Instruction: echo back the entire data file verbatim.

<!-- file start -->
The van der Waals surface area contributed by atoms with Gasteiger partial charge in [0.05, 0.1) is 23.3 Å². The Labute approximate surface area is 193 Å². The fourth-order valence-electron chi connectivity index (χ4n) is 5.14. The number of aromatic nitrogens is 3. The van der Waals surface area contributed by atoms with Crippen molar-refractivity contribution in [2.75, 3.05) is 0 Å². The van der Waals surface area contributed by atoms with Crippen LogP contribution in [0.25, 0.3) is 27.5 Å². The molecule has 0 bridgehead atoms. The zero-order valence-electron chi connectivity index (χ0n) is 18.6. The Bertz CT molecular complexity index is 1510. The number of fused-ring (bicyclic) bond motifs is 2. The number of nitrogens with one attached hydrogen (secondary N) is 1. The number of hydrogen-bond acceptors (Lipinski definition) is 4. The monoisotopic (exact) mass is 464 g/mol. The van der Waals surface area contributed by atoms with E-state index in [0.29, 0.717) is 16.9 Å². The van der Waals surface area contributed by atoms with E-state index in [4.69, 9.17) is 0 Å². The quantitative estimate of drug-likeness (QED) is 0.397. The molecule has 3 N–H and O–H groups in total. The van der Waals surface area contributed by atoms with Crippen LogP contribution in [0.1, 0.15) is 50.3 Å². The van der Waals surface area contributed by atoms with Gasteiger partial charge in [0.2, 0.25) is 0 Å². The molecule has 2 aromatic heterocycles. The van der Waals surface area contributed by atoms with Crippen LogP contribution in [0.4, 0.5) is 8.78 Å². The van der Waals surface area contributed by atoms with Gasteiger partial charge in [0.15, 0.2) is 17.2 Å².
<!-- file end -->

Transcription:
The van der Waals surface area contributed by atoms with Gasteiger partial charge in [0.05, 0.1) is 23.3 Å². The Labute approximate surface area is 193 Å². The fourth-order valence-electron chi connectivity index (χ4n) is 5.14. The number of aromatic nitrogens is 3. The van der Waals surface area contributed by atoms with Crippen molar-refractivity contribution in [2.75, 3.05) is 0 Å². The van der Waals surface area contributed by atoms with Crippen LogP contribution in [0.25, 0.3) is 27.5 Å². The molecule has 0 bridgehead atoms. The zero-order valence-electron chi connectivity index (χ0n) is 18.6. The Bertz CT molecular complexity index is 1510. The number of fused-ring (bicyclic) bond motifs is 2. The number of nitrogens with one attached hydrogen (secondary N) is 1. The number of hydrogen-bond acceptors (Lipinski definition) is 4. The monoisotopic (exact) mass is 464 g/mol. The van der Waals surface area contributed by atoms with E-state index in [0.29, 0.717) is 16.9 Å². The van der Waals surface area contributed by atoms with E-state index in [4.69, 9.17) is 0 Å². The quantitative estimate of drug-likeness (QED) is 0.397. The molecule has 3 N–H and O–H groups in total. The van der Waals surface area contributed by atoms with Crippen LogP contribution in [0.1, 0.15) is 50.3 Å². The van der Waals surface area contributed by atoms with Gasteiger partial charge in [0.2, 0.25) is 0 Å². The molecule has 2 aromatic heterocycles. The van der Waals surface area contributed by atoms with Crippen LogP contribution in [0.4, 0.5) is 8.78 Å². The van der Waals surface area contributed by atoms with Gasteiger partial charge in [0.15, 0.2) is 17.2 Å².